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« Reply #51 on: September 08, 2009, 07:20:58 AM »

I guess to me that while the sensory range is nice its useless in doors. Acting when surprised is nice but entirely dependant on circumstance. On top of their class limits they only get half healing... doesn't seem worth it. Especially not when compared to the bonuses of the other races.

I guess i'm not sold on them being that much better than humans.
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« Reply #52 on: September 08, 2009, 07:30:41 AM »

Big attribute bonus, elf sight and hearing boost are going to be the main culprits. I'm not sure that elfsight is worth it -- how many encounters are fought outside the first couple of range increments?
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« Reply #53 on: September 08, 2009, 08:40:13 AM »

I'm all about advantages vs drawbacks with character builds. However I look at the elves and i'm struggling to figure out what 'awesome' advantage they have to justify half healing on top of the iconic limitation. Am i missing something? They seem very weak compared to the other races.

Always acting in surprise rounds (unless deafened, a rare condition) means they basically never get ambushed. Elfsight gives them the only sniper scope in the game - being able to see a mile is also handy if you're out of doors. +4 Wis is HUGELY burly as far as attribute bonuses go - consider that a human has NO option for a +4 bonus in any Talent. The half healing would be crippling in D&D - but fortunately this isn't D&D, and you can heal pretty dang quickly without magic (note natural healing is not "an effect").

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For myself i'm not really pleased with things like iconic classes because it seems limiting to the designer's view of a race rather than being able to fit my worldview.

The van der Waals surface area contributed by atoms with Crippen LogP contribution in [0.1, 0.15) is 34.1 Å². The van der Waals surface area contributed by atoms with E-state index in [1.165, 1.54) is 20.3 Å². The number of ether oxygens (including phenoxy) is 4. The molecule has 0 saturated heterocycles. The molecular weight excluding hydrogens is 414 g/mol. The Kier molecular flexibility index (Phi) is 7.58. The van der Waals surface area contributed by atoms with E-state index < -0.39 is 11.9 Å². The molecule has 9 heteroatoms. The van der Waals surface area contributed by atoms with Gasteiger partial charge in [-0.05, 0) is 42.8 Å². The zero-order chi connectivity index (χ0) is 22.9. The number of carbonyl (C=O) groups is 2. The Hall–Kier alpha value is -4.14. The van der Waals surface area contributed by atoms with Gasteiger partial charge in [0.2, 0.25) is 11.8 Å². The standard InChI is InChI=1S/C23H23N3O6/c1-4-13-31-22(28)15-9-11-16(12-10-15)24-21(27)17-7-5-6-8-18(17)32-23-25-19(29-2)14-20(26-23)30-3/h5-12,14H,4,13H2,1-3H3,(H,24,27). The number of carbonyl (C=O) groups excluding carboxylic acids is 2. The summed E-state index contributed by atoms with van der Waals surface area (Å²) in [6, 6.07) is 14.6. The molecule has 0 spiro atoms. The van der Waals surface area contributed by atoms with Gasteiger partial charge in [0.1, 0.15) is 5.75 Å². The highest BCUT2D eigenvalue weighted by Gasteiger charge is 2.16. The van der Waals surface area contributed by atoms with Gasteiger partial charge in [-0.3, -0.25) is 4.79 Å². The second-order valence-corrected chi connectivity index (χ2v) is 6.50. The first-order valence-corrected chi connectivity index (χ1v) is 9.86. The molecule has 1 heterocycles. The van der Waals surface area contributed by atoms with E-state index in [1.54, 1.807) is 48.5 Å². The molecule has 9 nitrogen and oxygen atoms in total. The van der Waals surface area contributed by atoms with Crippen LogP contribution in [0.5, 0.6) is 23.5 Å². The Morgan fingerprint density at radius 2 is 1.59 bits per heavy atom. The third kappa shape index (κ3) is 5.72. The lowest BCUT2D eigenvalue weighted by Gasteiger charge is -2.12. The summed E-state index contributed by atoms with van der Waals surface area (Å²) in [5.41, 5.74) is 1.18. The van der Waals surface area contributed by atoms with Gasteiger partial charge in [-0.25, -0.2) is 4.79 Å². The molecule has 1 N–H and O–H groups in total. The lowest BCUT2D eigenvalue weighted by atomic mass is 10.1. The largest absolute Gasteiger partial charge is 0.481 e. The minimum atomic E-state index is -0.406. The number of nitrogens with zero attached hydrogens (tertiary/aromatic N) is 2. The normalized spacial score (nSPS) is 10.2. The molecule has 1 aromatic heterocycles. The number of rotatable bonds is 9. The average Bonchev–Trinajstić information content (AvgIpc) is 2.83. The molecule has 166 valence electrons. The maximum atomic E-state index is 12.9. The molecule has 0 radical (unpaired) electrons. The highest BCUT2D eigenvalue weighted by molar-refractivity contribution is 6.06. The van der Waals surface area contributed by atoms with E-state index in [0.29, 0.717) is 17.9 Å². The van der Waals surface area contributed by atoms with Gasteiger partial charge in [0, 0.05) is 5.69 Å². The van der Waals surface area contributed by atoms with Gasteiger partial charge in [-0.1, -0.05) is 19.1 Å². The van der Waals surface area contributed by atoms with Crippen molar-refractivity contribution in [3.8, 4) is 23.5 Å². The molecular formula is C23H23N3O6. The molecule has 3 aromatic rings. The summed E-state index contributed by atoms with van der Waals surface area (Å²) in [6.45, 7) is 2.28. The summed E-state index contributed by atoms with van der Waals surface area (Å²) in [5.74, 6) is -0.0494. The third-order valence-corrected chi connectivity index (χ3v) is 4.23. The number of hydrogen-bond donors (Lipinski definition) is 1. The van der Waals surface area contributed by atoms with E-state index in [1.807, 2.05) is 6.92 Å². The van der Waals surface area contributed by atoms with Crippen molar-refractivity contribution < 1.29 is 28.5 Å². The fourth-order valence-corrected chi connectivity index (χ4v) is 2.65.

There's a species feat for that. Alternatively, you can swap classes to fit your campaign.

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Why not simply make humans more powerful?

Because that would blow the doors off compatibility with our other games? Humans are powerful through flexibility.
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« Reply #54 on: September 08, 2009, 10:38:29 AM »

Mastercraft will presumably come into it's own once a couple of settings are out, 10,000 Bullets meets Fantasycraft, anyone?
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« Reply #55 on: September 08, 2009, 12:01:48 PM »

Always acting in surprise rounds (unless deafened, a rare condition) means they basically never get ambushed. Elfsight gives them the only sniper scope in the game - being able to see a mile is also handy if you're out of doors. +4 Wis is HUGELY burly as far as attribute bonuses go - consider that a human has NO option for a +4 bonus in any Talent. The half healing would be crippling in D&D - but fortunately this isn't D&D, and you can heal pretty dang quickly without magic (note natural healing is not "an effect").


Never getting ambushed is nice.  But it only comes up in a very specific situation (being ambushed).  And after the surprise round, the advantage does nothing.  Meanwhile, compare this to natural DR or Breathing Flame... not really that exciting.

The sniper aspect is cool, but only if you play a lot out doors.  A lot of fantasy gaming takes place in doors or in urban environs, so that is pretty limited.